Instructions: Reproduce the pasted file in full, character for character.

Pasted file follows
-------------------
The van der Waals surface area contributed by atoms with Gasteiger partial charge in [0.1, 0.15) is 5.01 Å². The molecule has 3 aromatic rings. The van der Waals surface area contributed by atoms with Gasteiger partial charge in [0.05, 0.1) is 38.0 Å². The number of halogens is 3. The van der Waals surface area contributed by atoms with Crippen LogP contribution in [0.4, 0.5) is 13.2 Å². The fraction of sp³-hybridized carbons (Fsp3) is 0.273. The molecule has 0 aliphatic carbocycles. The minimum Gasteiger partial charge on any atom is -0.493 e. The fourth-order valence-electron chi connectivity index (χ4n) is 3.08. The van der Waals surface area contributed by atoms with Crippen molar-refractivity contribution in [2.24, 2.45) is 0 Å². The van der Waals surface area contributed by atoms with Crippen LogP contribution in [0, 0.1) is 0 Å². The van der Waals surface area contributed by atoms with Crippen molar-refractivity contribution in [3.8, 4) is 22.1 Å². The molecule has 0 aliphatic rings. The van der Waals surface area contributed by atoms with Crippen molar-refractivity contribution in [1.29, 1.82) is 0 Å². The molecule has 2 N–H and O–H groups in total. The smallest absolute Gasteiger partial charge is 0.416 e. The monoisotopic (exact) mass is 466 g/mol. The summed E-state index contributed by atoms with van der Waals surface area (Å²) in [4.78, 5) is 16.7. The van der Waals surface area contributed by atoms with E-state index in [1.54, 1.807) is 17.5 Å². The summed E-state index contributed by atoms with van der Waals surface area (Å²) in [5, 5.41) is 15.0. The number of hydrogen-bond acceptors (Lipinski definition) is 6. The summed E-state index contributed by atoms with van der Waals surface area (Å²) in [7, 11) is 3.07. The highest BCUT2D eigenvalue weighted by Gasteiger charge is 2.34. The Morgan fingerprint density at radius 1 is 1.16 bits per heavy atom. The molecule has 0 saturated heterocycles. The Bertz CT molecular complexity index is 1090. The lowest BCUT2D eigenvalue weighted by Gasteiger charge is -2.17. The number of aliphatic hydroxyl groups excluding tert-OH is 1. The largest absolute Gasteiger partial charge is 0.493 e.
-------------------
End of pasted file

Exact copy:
The van der Waals surface area contributed by atoms with Gasteiger partial charge in [0.1, 0.15) is 5.01 Å². The molecule has 3 aromatic rings. The van der Waals surface area contributed by atoms with Gasteiger partial charge in [0.05, 0.1) is 38.0 Å². The number of halogens is 3. The van der Waals surface area contributed by atoms with Crippen LogP contribution in [0.4, 0.5) is 13.2 Å². The fraction of sp³-hybridized carbons (Fsp3) is 0.273. The molecule has 0 aliphatic carbocycles. The minimum Gasteiger partial charge on any atom is -0.493 e. The fourth-order valence-electron chi connectivity index (χ4n) is 3.08. The van der Waals surface area contributed by atoms with Crippen molar-refractivity contribution in [2.24, 2.45) is 0 Å². The van der Waals surface area contributed by atoms with Crippen LogP contribution in [0, 0.1) is 0 Å². The van der Waals surface area contributed by atoms with Crippen molar-refractivity contribution in [3.8, 4) is 22.1 Å². The molecule has 0 aliphatic rings. The van der Waals surface area contributed by atoms with Crippen molar-refractivity contribution in [1.29, 1.82) is 0 Å². The molecule has 2 N–H and O–H groups in total. The smallest absolute Gasteiger partial charge is 0.416 e. The monoisotopic (exact) mass is 466 g/mol. The summed E-state index contributed by atoms with van der Waals surface area (Å²) in [4.78, 5) is 16.7. The van der Waals surface area contributed by atoms with E-state index in [1.54, 1.807) is 17.5 Å². The summed E-state index contributed by atoms with van der Waals surface area (Å²) in [5, 5.41) is 15.0. The number of hydrogen-bond acceptors (Lipinski definition) is 6. The summed E-state index contributed by atoms with van der Waals surface area (Å²) in [7, 11) is 3.07. The highest BCUT2D eigenvalue weighted by Gasteiger charge is 2.34. The Morgan fingerprint density at radius 1 is 1.16 bits per heavy atom. The molecule has 0 saturated heterocycles. The Bertz CT molecular complexity index is 1090. The lowest BCUT2D eigenvalue weighted by Gasteiger charge is -2.17. The number of aliphatic hydroxyl groups excluding tert-OH is 1. The largest absolute Gasteiger partial charge is 0.493 e.